What does the Tube map look like if you're in a wheelchair?

Nothing like this. Image: TfL.

London's public transport is great. It lets you go pretty much anywhere via a seamless combination of buses, trains and even the occasional ferry.

It's less great, though, if you aren't able to get on any of it in the first place. Much of London's Underground system is old, and deep under the ground; this, if you're a wheelchair user or are otherwise restricted in your movement, is not good news.

Buses are a lot better: most can crank down to the level of the pavement, and there are designated spots where you can park your chair on board. But in a city the size of London, buses aren't really enough.

TfL released its latest "step-free guide" to the London Underground in 2015, and it basically does what it says on the tin: it shows those stations without big flights of non-escalator staircases, which would pose a problem for anyone in a wheelchair or others with mobility issues.TfL greys out the unusable stations, but we've erased them in the map below to make things  a bit clearer:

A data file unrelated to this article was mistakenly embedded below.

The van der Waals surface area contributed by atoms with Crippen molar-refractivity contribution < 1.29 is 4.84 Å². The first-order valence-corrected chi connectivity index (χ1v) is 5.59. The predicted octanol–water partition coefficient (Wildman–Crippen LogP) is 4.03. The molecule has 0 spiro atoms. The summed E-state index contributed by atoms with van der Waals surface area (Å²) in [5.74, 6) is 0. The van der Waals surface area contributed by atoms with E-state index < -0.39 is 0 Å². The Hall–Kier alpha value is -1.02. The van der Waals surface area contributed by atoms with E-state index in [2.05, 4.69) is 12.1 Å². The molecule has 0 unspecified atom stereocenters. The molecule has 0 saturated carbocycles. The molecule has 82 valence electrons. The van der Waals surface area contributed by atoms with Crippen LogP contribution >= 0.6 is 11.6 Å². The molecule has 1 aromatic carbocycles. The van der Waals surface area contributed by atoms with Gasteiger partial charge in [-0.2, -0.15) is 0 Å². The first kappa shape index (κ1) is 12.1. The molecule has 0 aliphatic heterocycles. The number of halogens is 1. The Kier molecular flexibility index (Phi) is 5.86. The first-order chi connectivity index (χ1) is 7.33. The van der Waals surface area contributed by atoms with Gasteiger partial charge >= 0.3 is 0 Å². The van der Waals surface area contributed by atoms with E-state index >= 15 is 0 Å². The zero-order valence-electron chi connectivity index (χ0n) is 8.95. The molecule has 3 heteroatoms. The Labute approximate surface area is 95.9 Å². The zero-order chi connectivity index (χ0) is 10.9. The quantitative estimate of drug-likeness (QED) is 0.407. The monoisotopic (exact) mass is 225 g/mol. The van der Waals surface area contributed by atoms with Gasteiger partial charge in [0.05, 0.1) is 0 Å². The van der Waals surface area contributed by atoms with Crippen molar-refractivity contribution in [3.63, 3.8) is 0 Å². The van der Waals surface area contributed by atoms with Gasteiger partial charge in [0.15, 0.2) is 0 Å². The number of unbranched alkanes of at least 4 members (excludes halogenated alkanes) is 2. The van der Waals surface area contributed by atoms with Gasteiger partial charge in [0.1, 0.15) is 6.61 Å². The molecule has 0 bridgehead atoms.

Click on image to see a larger size. Image: TfL, modified by CityMetric.

If you squint, it all looks prety straighforward: loads of stations have disappeared, but you can still take a fair few on the District and Circle lines, plus a good chunk fo the Overground and the whole DLR. Most of central London is off the cards, unless you happen to be travelling from Ealing Broadway to Oxford Circus (lucky you!).

But all those coloured symbols on the map mean different things for your ability to access trains at that station. Just because a station doesn't have a flight of stairs, doesn't mean there aren't other things standing in your way. 

  • An "R" in a green box means you need to call ahead to get a ramp set up.
  • The green and red circles indicate the gap between train and platform (more on that later).
  • Little red notes and exclamation points indicate stations where certain interchanges do involve stairs, or where you have to access the station through a certain entrance to avoid them.

The map actually comes with all this supplementary material, explaining certain stations' quirks: mini flights of stairs, say, or stairlifts which will carry your manual wheelchair, but not a motorised one: